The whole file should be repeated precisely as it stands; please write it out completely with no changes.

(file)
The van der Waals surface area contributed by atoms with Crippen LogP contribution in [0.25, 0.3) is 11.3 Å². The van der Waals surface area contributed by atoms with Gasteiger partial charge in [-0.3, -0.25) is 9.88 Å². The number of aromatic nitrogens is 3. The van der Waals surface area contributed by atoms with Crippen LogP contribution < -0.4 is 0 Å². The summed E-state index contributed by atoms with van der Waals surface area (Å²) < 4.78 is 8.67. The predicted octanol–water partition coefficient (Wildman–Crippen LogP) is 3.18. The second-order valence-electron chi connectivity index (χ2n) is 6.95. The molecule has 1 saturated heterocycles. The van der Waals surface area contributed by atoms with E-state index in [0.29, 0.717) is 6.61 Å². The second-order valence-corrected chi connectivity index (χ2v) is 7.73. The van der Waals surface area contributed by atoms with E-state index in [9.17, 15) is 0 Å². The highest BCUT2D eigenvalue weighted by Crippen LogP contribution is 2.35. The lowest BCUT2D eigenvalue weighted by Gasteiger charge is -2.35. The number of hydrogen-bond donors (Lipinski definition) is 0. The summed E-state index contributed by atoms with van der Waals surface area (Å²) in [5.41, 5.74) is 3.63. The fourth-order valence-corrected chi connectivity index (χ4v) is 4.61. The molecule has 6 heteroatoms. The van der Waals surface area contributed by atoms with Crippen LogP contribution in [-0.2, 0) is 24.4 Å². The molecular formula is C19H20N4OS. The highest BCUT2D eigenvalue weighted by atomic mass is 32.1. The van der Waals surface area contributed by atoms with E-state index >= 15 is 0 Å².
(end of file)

The van der Waals surface area contributed by atoms with Crippen LogP contribution in [0.25, 0.3) is 11.3 Å². The van der Waals surface area contributed by atoms with Gasteiger partial charge in [-0.3, -0.25) is 9.88 Å². The number of aromatic nitrogens is 3. The van der Waals surface area contributed by atoms with Crippen LogP contribution < -0.4 is 0 Å². The summed E-state index contributed by atoms with van der Waals surface area (Å²) < 4.78 is 8.67. The predicted octanol–water partition coefficient (Wildman–Crippen LogP) is 3.18. The second-order valence-electron chi connectivity index (χ2n) is 6.95. The molecule has 1 saturated heterocycles. The van der Waals surface area contributed by atoms with E-state index in [0.29, 0.717) is 6.61 Å². The second-order valence-corrected chi connectivity index (χ2v) is 7.73. The van der Waals surface area contributed by atoms with E-state index in [9.17, 15) is 0 Å². The highest BCUT2D eigenvalue weighted by Crippen LogP contribution is 2.35. The lowest BCUT2D eigenvalue weighted by Gasteiger charge is -2.35. The number of hydrogen-bond donors (Lipinski definition) is 0. The summed E-state index contributed by atoms with van der Waals surface area (Å²) in [5.41, 5.74) is 3.63. The fourth-order valence-corrected chi connectivity index (χ4v) is 4.61. The molecule has 6 heteroatoms. The van der Waals surface area contributed by atoms with Crippen LogP contribution in [-0.2, 0) is 24.4 Å². The molecular formula is C19H20N4OS. The highest BCUT2D eigenvalue weighted by atomic mass is 32.1. The van der Waals surface area contributed by atoms with E-state index >= 15 is 0 Å².